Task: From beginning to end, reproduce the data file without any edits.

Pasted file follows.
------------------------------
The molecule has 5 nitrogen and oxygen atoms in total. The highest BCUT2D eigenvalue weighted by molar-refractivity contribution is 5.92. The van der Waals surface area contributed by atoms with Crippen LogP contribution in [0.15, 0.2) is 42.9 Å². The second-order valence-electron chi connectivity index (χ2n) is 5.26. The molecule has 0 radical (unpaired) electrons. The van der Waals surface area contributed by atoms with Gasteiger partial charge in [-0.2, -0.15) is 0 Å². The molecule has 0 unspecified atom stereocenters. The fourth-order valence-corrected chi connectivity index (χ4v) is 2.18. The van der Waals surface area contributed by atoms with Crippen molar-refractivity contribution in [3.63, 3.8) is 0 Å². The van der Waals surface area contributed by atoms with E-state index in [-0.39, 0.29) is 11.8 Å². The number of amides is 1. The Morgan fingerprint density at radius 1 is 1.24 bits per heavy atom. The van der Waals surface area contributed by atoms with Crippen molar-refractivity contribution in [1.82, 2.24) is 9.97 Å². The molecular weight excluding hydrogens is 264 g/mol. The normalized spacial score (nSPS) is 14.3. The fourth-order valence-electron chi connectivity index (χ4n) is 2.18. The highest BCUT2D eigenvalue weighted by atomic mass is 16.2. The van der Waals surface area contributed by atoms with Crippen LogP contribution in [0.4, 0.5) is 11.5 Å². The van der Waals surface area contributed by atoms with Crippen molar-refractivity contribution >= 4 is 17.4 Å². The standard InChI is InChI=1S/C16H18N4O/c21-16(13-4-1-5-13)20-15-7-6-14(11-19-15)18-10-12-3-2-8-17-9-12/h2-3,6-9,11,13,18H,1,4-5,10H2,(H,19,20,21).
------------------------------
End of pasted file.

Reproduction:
The molecule has 5 nitrogen and oxygen atoms in total. The highest BCUT2D eigenvalue weighted by molar-refractivity contribution is 5.92. The van der Waals surface area contributed by atoms with Crippen LogP contribution in [0.15, 0.2) is 42.9 Å². The second-order valence-electron chi connectivity index (χ2n) is 5.26. The molecule has 0 radical (unpaired) electrons. The van der Waals surface area contributed by atoms with Gasteiger partial charge in [-0.2, -0.15) is 0 Å². The molecule has 0 unspecified atom stereocenters. The fourth-order valence-corrected chi connectivity index (χ4v) is 2.18. The van der Waals surface area contributed by atoms with Crippen molar-refractivity contribution in [3.63, 3.8) is 0 Å². The van der Waals surface area contributed by atoms with E-state index in [-0.39, 0.29) is 11.8 Å². The number of amides is 1. The Morgan fingerprint density at radius 1 is 1.24 bits per heavy atom. The van der Waals surface area contributed by atoms with Crippen molar-refractivity contribution in [1.82, 2.24) is 9.97 Å². The molecular weight excluding hydrogens is 264 g/mol. The normalized spacial score (nSPS) is 14.3. The fourth-order valence-electron chi connectivity index (χ4n) is 2.18. The highest BCUT2D eigenvalue weighted by atomic mass is 16.2. The van der Waals surface area contributed by atoms with Crippen LogP contribution in [0.4, 0.5) is 11.5 Å². The van der Waals surface area contributed by atoms with Crippen molar-refractivity contribution >= 4 is 17.4 Å². The standard InChI is InChI=1S/C16H18N4O/c21-16(13-4-1-5-13)20-15-7-6-14(11-19-15)18-10-12-3-2-8-17-9-12/h2-3,6-9,11,13,18H,1,4-5,10H2,(H,19,20,21).